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Devender Singh vs State Of Haryana on 29 November, 2006

Devender Singh vs State Of Haryana on 29 November, 2006
Author: S Sinha
Bench: S Sinha, Mark, E Katju

CASE NO.:

Appeal (crl.) 277 of 2000

PETITIONER:

Devender Singh

RESPONDENT:

State of Haryana

DATE OF JUDGMENT: 29/11/2006

BENCH:

S.B. Sinha & Markandey Katju

JUDGMENT:

JUDGMENT

S.B. SINHA, J.

The appellant before us is the husband of the deceased Sumitra. They were married on 7.2.1984. A child was born to them in 1985. The incident occurred on 11.3.1987 at about 11.00 a.m. Indisputably, the two-year old child of the appellant was also injured in that incident. It has also not been disputed that the father of the appellant received burn injuries when he tried to save the lady and the child. Whereas the deceased Sumitra died on the spot, her son and father-in-law died subsequently.

Three witnesses, namely, both the parents and the brother of the deceased were examined to prove the purported demand of dowry and harassment allegedly meted out to the deceased by the appellant. The entire prosecution case is based on some letters which were said to have been written by the deceased and her husband in the years 1984-85. The learned Trial Judge as also the High Court based their entire judgments of conviction and sentence on the basis of said letters and the conduct of the appellant and other family members.

From a perusal of the judgment of the High Court it appears that the appellant is said to have demanded some money from his in-laws to raise some construction. The High Court opined that the said demand does not strictly come within the purview of the definition of dowry. But despite the same, it proceeded to hold that such demands spoil the atmosphere of the matrimonial home; the wife was embarrassed and as a result of such embarrassment committed suicide. As regards the fact that the appellant’s father had tried to save the lady and the child, who ultimately died, was although considered by the High Court, but it proceeded to hold that he also must have known the contents of the letters (Exts PU and PU/1) and the behaviour of his son to be totally untoward a married life and he did not resort to anything which could have solved the problem in the family. The High Court states:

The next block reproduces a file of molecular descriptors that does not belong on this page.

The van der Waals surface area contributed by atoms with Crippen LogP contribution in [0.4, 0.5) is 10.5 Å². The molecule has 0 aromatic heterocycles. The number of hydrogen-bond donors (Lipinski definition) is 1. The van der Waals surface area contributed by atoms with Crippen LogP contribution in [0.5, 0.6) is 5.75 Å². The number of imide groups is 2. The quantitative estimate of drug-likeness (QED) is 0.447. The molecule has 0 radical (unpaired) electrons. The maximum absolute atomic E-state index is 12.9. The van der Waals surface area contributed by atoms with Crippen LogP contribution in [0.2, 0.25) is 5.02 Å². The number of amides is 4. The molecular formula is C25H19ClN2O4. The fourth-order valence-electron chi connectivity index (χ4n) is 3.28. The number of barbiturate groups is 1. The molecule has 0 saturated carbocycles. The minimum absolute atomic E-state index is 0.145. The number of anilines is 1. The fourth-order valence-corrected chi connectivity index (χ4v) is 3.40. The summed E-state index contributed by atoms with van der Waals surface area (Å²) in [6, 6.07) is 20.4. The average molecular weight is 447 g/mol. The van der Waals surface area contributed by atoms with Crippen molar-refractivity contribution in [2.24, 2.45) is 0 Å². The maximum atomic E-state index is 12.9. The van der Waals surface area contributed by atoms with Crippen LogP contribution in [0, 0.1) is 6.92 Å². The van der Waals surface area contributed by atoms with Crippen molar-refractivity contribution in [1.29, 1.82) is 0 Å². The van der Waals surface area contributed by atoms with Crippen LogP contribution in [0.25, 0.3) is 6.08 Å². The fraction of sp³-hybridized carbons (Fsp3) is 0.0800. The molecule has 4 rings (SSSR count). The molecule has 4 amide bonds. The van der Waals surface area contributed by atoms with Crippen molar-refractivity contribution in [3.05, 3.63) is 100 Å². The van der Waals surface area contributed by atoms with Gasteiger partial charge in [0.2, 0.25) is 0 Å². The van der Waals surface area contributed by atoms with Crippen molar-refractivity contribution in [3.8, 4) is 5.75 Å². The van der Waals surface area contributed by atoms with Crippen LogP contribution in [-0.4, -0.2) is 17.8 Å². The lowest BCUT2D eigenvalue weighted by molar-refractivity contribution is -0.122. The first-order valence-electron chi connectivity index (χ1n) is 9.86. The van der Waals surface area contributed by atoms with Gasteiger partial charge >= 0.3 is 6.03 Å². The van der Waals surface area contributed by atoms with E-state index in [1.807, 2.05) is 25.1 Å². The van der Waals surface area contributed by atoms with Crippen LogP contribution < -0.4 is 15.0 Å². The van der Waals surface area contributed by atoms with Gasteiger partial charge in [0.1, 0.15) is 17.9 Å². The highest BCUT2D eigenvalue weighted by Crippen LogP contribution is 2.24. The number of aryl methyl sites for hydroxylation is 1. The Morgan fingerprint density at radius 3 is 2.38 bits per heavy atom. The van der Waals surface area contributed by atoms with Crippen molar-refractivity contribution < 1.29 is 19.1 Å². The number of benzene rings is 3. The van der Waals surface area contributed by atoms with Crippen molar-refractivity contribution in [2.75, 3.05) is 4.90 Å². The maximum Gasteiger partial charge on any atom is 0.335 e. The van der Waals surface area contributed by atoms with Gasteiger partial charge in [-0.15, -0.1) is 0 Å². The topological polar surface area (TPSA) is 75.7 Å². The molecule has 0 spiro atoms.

“He may not have contributed the deceased to have died but he also did not help her the live. In such a situation even if he tried to save the infant and the daughter-in-law, it could not absolve the appellant of his misdeeds which are proved and as referred to above are in writing. The husband was supposed to bring cordiality, cooperation and peach in the home even if he needed some monetary help from the others instead of maltreating his wife which led to such a grave situation which he did not contemplate that his son could be lost.”

Having considered the judgment of the High Court, we are of the opinion that the approach of the High Court is not correct. As the purported demand made by the husband had no direct nexus or immediate cause for commission of suicide by his wife, the same would not amount to abetment of commission of such suicide.

The very fact that the High Court has proceeded on the basis that the demand made by the husband did not amount to dowry, in our opinion, negates the prosecution case. It should not have jumped to the conclusion that the same must have caused embarrassment to the deceased which led to her commission of suicide. The observations were in the realm of conjectures and surmises. In a criminal case, no conviction can be based on conjectures and surmises.

The prosecution should have proved its case beyond reasonable doubt. It is accepted a the Bar that when the incident took place, the appellant was not in his house.

He was prosecuted together with his brother. The learned Trial Judge acquitted the brother of the appellant. This fact also should have been taken into consideration by the High Court.

For the reasons aforementioned, we are of the opinion that it is a fit case where the appellant is entitled to benefit of doubt. Accordingly, the impugned judgment passed by the High Court and the judgment and order of the Trial Court are set aside and the appeal is allowed. The appellant is on bail, the his bail bonds shall stand discharged.

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